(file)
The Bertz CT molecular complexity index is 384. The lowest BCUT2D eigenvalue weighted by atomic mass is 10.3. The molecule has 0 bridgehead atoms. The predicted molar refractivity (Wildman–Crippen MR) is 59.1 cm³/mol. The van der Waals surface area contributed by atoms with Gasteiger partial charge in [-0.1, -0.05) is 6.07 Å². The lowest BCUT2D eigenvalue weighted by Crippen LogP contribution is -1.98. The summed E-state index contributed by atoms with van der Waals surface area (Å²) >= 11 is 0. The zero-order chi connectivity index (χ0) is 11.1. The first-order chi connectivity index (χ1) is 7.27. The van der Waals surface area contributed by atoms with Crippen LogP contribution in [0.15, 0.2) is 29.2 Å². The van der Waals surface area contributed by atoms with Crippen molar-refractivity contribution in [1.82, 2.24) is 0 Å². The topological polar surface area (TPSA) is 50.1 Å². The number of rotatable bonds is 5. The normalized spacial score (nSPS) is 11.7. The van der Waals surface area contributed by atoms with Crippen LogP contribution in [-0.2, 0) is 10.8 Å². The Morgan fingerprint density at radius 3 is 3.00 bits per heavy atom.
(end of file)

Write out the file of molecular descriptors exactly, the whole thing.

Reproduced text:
The Bertz CT molecular complexity index is 384. The lowest BCUT2D eigenvalue weighted by atomic mass is 10.3. The molecule has 0 bridgehead atoms. The predicted molar refractivity (Wildman–Crippen MR) is 59.1 cm³/mol. The van der Waals surface area contributed by atoms with Gasteiger partial charge in [-0.1, -0.05) is 6.07 Å². The lowest BCUT2D eigenvalue weighted by Crippen LogP contribution is -1.98. The summed E-state index contributed by atoms with van der Waals surface area (Å²) >= 11 is 0. The zero-order chi connectivity index (χ0) is 11.1. The first-order chi connectivity index (χ1) is 7.27. The van der Waals surface area contributed by atoms with Crippen LogP contribution in [0.15, 0.2) is 29.2 Å². The van der Waals surface area contributed by atoms with Crippen molar-refractivity contribution in [1.82, 2.24) is 0 Å². The topological polar surface area (TPSA) is 50.1 Å². The number of rotatable bonds is 5. The normalized spacial score (nSPS) is 11.7. The van der Waals surface area contributed by atoms with Crippen LogP contribution in [-0.2, 0) is 10.8 Å². The Morgan fingerprint density at radius 3 is 3.00 bits per heavy atom.